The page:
A lot of comics it is NOT obvious who is speaking until you read a few more panels, or see the action. Sometimes this is intentional and interesting use of the medium. Other times it isn't - which I think shows it's a hard thing to get right.
Second - I am assuming constant font, size and panel space that can potentially be used for text. This is true of single panel cartoons (DoctorFun?, TheFarSide?) but not of word bubble ones. It will do as an approximation though.
Anywhere there might be a word bubble, there might be some text. Text is just a string of characters. The presence or absence of text in any given place can be expressed as binary, 1 for there is text there, 0 for there is not. The numbers produced aren't distributed evenly - some text layouts are far more common - others look bad so are less used. That gives an information limit, and I suggest not a very large one. Then you have the text itself - and that obviously has a bandwidth.
Now, within this bandwidth, you have to convey many things.
Style (nice layouts etc.)
And anything else you want your comic to say.
Now, while obviously, these are not orthogonal vectors - neither do they compress prefectly.
Remember that this information channel in a comic is very low. A page may contain only ten or twenty words, and maybe a couple of deliberate silences (as opposed to ones used for placement)
Each combination of symbols only has one intended set of meanings.
Gah, I've gone all mathsy. But I think there really is a communications bandwidth limit in place.
I'm not entirely sure I understand your point. Surely in any form of communication, direct or indirect, there is a limit to the amount of EmotionalBandwidth (or any type of bandwidth). I think your definition leaves quite a lot to be desired though. In many manga (TokyoBabylon springs to mind) it is precisely the pages without dialogue/text that convey the most. You can be quite happily skimming through pages of dialogue only to come to a complete stop when you hit a double page spread with a single frame as you try to comprehend the implications of what is in front of you. --Kazuhiko
All I was trying to say is that a comic has less bandwidth than many other media, and has to carry just as much. So the emotional bandwidth is often sacrificed. This was in context of me being unable to identify most of the characters in PhoenixFeathers and trying to justify it as anything other than 'because I am dumb' As for silence conveying a lot - I agree. Especially when it is a big change from the preceding stuff. But InformationTheory covers that too - it's the unexpected symbols that convey the most information. (Plus, as you say, it makes you slow down and NOTICE the small details, which are often there in the complex scenes too) --Vitenka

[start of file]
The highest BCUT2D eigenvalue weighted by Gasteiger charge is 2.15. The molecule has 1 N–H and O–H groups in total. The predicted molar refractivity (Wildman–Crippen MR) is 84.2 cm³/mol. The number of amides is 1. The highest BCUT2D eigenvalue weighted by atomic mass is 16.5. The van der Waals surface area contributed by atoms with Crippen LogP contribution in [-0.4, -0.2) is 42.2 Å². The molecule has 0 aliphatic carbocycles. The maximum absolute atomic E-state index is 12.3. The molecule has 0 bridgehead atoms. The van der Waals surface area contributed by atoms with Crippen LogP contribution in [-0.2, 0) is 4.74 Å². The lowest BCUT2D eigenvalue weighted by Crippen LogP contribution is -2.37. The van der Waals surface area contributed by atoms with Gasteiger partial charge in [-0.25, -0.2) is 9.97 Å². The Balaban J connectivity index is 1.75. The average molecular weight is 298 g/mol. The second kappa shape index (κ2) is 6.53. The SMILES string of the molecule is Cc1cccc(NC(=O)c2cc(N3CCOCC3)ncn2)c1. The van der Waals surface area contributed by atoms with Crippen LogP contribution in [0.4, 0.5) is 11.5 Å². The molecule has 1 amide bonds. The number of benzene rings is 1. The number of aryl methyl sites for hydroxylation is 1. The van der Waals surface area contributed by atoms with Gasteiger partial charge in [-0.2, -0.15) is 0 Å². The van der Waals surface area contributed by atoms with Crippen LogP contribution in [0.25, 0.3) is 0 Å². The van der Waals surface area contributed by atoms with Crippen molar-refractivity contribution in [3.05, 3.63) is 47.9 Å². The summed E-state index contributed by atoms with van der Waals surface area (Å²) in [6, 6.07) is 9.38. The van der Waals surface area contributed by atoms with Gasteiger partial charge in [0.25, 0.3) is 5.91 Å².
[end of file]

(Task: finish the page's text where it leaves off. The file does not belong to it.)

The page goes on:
DouglasReay thinks you may be missing a point. Which is that a single word can carry a great deal of information with the right context. The word "foo" can carry the meaning of the entire book "The Hobbit", if you also supply a dictionary which defines "foo" to mean "In a hole, in the ground, there lives a Hobbit....". In the case of graphic novels (aka cartoons or manga), the dictionary supplying the additional (and changing) context for the meanings supplied by the words are the drawings. The tilt of an eyebrow says whether a word is meant in jest or as a threat. Or whether it means "Do you still love me?".
I agree that this is the ideal - but generally by the time you get to know the characters well enough for this to work the comic has ended. The exception to this is extremely crude visual shorthand (such as anger lines) which do work - but don't add a huge amount of bandwidth. Anyway - my original point was that a comic carries less bandwidth than a movie, to which the above also applies (only, you know, better). --Vitenka
'By the time you get to know the characters well enough' depends on the skill with drawing. If the artist is good enough at drawing the characters consistently, you don't need all that many pictures to get to the stage where an unexpected expression can be meaningful. --Angoel
Take Neil Gaiman's Sandman Series, say #50 Ramadan, illustrated by P. Craig Russell. [this page, for example]. My guess is that, if you tried to put down in text alone, all the descriptions, the emotional subtext shown by the expressions, body postures, etc in sufficient detail that it had the same emotional impact as the original text+drawings, it would take up more space.
Oooh, dodgy seeming site. I think I agree though - for that example a visual medium is the right thing to use. But look at what has been sacrificed to get that lovely tone in. Plot character and action have all had to give way. --Vitenka